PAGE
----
As the Pakistan-India talks stalled yet again, no one is really surprised. After all, this was on the cards ever since Mr Modi took office. Diplomat level talks were called off by the Indian Foreign Ministry just days before they were scheduled to commence, after the Pakistani diplomat met with leaders of the Hurriyat Conference in Kashmir. Interestingly, this was not the first time the Pakistani leadership has met with the Hurriyat; it has become Pakistan’s standard practice to consult the Hurriyat stakeholder before any major talks with India. This fact is well known in India and accepted in previous talks. Calling off a fledgling peace process on the basis of imagined provocations betray the dubious intentions behind the public invitation to talk.

It’s said that a good compromise leaves both sides unhappy. Both sides will have to swallow some bitter pills and let go of some cherished beliefs for there to be a meaningful conclusion to the Kashmiri quagmire. Sticking to ones guns is not negotiation. Both will have to move past slights, provocations, internal dissent at home and self interest to genuinely seek a solution.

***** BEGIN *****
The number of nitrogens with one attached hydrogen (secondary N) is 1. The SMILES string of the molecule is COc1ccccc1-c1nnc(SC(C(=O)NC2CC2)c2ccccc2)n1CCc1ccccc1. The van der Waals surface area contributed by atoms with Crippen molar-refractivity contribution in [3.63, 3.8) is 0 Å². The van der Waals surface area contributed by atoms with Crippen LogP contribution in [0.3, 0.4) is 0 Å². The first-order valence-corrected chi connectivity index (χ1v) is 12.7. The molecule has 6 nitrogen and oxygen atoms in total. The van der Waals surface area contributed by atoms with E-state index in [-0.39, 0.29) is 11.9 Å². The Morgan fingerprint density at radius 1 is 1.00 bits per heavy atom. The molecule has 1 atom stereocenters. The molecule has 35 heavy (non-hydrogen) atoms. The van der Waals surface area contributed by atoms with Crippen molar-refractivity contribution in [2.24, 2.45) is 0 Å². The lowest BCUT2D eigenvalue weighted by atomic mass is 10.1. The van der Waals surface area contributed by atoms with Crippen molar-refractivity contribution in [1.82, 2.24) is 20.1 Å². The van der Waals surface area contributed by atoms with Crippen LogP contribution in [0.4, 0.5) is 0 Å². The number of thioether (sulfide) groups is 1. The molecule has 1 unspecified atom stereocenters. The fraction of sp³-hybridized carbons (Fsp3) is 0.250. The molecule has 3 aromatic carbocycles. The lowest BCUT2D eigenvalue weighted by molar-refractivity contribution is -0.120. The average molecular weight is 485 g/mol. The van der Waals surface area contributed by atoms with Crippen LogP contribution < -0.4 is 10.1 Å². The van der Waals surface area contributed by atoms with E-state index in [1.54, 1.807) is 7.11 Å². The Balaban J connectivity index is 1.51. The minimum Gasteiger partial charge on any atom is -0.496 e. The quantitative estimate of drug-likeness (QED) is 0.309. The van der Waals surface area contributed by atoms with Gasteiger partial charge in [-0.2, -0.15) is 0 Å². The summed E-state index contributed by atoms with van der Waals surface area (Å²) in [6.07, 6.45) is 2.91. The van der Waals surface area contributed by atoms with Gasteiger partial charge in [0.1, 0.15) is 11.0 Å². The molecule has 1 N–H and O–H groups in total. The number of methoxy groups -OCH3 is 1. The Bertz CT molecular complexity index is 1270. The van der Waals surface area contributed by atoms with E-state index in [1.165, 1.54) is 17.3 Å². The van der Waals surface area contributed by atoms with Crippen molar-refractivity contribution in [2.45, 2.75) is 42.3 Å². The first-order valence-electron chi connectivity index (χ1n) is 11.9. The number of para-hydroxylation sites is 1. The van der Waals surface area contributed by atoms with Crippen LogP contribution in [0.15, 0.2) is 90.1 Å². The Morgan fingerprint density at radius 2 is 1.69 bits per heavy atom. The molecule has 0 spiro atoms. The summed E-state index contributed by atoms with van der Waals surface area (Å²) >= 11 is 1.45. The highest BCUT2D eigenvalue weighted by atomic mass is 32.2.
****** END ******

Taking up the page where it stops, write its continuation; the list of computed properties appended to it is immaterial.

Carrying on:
After what seemed like a promising start at the inauguration, Mr Modi drew first blood when he gave carefully constructed incendiary statements in the highly sensitive region of Kashmir, while addressing troops. Once the waters have been muddied, his defense minister toured the line of control (LOC) and there has been an upshot in ceasefire violations from both sides. Having ridden a wave of Hindu nationalism and anti-Pakistan rhetoric to office, it seems that Mr Modi is more interested in appeasing the hardliners back at home than promoting dialogue.

For a leader who promised to ‘talk to Pakistan in its own language’ softening his stance on Pakistan is impossible. With the world watching both sides will not back down from their demands. The only hope is that Modi’s rigid nationalism is not an impediment in back-channel talks, where his voters won’t be watching.